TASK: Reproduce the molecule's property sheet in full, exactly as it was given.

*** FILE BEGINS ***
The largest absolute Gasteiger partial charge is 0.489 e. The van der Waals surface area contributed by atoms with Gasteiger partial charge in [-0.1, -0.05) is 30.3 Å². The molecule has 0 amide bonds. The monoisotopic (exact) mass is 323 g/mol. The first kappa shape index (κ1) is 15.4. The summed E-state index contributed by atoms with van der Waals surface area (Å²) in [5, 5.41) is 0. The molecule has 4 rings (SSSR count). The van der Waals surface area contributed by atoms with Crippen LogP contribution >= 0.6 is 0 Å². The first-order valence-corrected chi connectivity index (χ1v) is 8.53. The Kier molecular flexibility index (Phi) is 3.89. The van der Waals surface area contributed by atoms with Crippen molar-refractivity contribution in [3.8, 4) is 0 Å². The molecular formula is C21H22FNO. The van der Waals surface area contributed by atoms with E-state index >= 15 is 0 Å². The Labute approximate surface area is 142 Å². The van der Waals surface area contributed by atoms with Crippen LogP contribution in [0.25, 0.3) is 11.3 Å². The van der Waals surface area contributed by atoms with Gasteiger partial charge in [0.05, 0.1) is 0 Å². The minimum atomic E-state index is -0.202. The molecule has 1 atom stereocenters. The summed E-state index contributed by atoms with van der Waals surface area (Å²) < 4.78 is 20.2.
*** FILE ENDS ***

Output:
The largest absolute Gasteiger partial charge is 0.489 e. The van der Waals surface area contributed by atoms with Gasteiger partial charge in [-0.1, -0.05) is 30.3 Å². The molecule has 0 amide bonds. The monoisotopic (exact) mass is 323 g/mol. The first kappa shape index (κ1) is 15.4. The summed E-state index contributed by atoms with van der Waals surface area (Å²) in [5, 5.41) is 0. The molecule has 4 rings (SSSR count). The van der Waals surface area contributed by atoms with Crippen LogP contribution >= 0.6 is 0 Å². The first-order valence-corrected chi connectivity index (χ1v) is 8.53. The Kier molecular flexibility index (Phi) is 3.89. The van der Waals surface area contributed by atoms with Crippen molar-refractivity contribution in [3.8, 4) is 0 Å². The molecular formula is C21H22FNO. The van der Waals surface area contributed by atoms with E-state index >= 15 is 0 Å². The Labute approximate surface area is 142 Å². The van der Waals surface area contributed by atoms with Crippen LogP contribution in [0.25, 0.3) is 11.3 Å². The van der Waals surface area contributed by atoms with Gasteiger partial charge in [0.05, 0.1) is 0 Å². The minimum atomic E-state index is -0.202. The molecule has 1 atom stereocenters. The summed E-state index contributed by atoms with van der Waals surface area (Å²) < 4.78 is 20.2.